Household Savings: A Survey of Recent Microeconomic Theory and Evidence
This paper summarises recent theoretical and empirical developments in the vast literature that has examined the microeconomic determinants of household saving. It is designed as a primer to provide a basic understanding of some of the developments in the literature in the last decade. The paper uses the standard intertemporal optimising model as the basic organisational framework, and includes a discussion of precautionary savings, liquidity constraints and bequests. The empirical data is examined in light of this framework. Three key issues related to superannuation provision arise. First, evidence suggests that in most countries households continue to save after retirement. Second, in several countries there is evidence that most people hold very few financial assets at any stage of their lives, and a large number of people hold very few assets, either financial or real. Third, intergenerational transfers appear to provide a motive for the lack of consumption for many of the elderly, particularly the wealthy.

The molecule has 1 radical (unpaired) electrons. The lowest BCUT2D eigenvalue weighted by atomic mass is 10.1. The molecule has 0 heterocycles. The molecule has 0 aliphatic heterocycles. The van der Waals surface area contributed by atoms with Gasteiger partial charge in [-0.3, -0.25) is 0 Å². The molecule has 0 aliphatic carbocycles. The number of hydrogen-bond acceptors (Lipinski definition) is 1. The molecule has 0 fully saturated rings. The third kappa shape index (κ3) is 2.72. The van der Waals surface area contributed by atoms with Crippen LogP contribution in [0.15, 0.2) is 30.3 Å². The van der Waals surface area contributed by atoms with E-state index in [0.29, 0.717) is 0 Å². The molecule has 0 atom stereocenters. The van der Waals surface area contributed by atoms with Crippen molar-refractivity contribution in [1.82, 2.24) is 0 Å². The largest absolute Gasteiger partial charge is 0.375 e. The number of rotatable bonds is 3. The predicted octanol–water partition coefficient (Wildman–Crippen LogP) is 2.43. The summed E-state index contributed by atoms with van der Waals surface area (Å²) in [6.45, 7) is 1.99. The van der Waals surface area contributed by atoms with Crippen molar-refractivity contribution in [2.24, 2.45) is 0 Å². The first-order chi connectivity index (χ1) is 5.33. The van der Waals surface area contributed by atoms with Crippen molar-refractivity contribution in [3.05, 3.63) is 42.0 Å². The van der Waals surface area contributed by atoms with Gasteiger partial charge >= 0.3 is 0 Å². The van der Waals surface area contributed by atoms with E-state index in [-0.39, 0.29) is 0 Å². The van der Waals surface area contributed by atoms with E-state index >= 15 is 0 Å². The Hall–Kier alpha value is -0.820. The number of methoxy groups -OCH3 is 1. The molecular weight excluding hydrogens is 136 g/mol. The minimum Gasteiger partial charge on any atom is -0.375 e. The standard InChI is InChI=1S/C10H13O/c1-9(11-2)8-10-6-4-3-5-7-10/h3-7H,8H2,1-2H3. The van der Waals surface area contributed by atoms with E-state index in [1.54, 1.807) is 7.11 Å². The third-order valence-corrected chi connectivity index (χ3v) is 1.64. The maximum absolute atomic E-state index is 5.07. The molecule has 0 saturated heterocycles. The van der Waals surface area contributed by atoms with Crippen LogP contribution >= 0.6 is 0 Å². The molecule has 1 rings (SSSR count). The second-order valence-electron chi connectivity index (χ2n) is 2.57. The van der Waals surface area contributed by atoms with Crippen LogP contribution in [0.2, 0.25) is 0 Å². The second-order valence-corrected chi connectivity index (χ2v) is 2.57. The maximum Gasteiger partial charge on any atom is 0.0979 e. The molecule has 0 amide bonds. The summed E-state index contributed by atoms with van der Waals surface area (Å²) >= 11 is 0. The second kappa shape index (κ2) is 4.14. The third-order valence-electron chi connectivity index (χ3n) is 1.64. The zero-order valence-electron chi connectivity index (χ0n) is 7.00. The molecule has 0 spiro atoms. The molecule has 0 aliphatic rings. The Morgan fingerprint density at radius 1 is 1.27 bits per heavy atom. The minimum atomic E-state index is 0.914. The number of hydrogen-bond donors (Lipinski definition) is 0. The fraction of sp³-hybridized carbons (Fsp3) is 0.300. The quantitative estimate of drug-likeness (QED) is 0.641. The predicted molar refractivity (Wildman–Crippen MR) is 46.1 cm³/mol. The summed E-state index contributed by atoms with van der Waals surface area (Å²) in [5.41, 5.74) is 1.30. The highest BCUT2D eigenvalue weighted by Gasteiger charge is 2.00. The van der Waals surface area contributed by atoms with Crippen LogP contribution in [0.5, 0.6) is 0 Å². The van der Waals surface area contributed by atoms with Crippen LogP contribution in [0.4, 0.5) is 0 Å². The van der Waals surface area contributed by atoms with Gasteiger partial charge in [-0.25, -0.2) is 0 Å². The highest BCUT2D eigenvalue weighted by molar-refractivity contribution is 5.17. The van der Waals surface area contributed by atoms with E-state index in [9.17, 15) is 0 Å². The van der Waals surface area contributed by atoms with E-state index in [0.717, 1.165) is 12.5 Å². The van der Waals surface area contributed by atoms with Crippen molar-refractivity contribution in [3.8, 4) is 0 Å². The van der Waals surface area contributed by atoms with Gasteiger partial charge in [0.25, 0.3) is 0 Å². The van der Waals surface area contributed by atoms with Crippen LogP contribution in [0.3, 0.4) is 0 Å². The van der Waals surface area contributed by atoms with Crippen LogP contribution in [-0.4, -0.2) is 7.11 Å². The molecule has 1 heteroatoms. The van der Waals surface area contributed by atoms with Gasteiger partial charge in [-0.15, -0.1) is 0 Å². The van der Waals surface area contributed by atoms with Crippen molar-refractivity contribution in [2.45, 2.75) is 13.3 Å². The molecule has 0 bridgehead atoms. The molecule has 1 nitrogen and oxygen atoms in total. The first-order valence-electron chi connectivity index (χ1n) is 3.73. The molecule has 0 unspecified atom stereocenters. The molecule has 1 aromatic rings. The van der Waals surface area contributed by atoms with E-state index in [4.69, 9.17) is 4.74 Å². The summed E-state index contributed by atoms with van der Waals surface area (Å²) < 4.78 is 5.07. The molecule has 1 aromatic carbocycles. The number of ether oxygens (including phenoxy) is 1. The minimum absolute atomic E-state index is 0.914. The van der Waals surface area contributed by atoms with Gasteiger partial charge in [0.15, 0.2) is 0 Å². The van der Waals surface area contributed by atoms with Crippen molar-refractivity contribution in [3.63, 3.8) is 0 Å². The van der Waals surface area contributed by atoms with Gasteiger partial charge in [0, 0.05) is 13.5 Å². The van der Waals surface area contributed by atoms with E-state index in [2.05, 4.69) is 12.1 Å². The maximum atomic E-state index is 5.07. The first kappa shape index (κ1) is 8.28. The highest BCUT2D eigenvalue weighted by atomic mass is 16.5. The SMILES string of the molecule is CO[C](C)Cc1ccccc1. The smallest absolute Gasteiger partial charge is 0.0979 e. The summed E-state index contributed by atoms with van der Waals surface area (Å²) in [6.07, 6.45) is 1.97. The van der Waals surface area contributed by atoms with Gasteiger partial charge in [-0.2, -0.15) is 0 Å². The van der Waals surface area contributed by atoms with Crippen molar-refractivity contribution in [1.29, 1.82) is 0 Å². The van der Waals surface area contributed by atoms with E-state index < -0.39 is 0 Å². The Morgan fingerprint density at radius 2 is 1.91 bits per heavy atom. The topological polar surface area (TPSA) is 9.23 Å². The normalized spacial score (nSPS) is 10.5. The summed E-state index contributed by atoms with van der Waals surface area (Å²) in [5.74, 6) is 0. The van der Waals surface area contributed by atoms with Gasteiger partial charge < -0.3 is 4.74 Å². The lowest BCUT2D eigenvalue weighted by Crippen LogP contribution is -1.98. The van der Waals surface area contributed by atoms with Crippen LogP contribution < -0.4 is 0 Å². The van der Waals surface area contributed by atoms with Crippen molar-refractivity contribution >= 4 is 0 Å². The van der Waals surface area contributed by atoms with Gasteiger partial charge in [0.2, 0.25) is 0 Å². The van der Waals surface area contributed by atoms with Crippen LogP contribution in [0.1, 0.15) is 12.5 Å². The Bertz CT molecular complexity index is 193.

|Date of creation:|
|Date of revision:|
|Contact details of provider:|| Postal: New Zealand Treasury, PO Box 3724, Wellington, New Zealand|
Phone: +64-4-472 2733
Fax: +64-4-473 0982
Web page: http://www.treasury.govt.nz
More information through EDIRC
When requesting a correction, please mention this item's handle: RePEc:nzt:nztwps:98/08. See general information about how to correct material in RePEc.
For technical questions regarding this item, or to correct its authors, title, abstract, bibliographic or download information, contact: (Web and Publishing Team, The Treasury)
If references are entirely missing, you can add them using this form.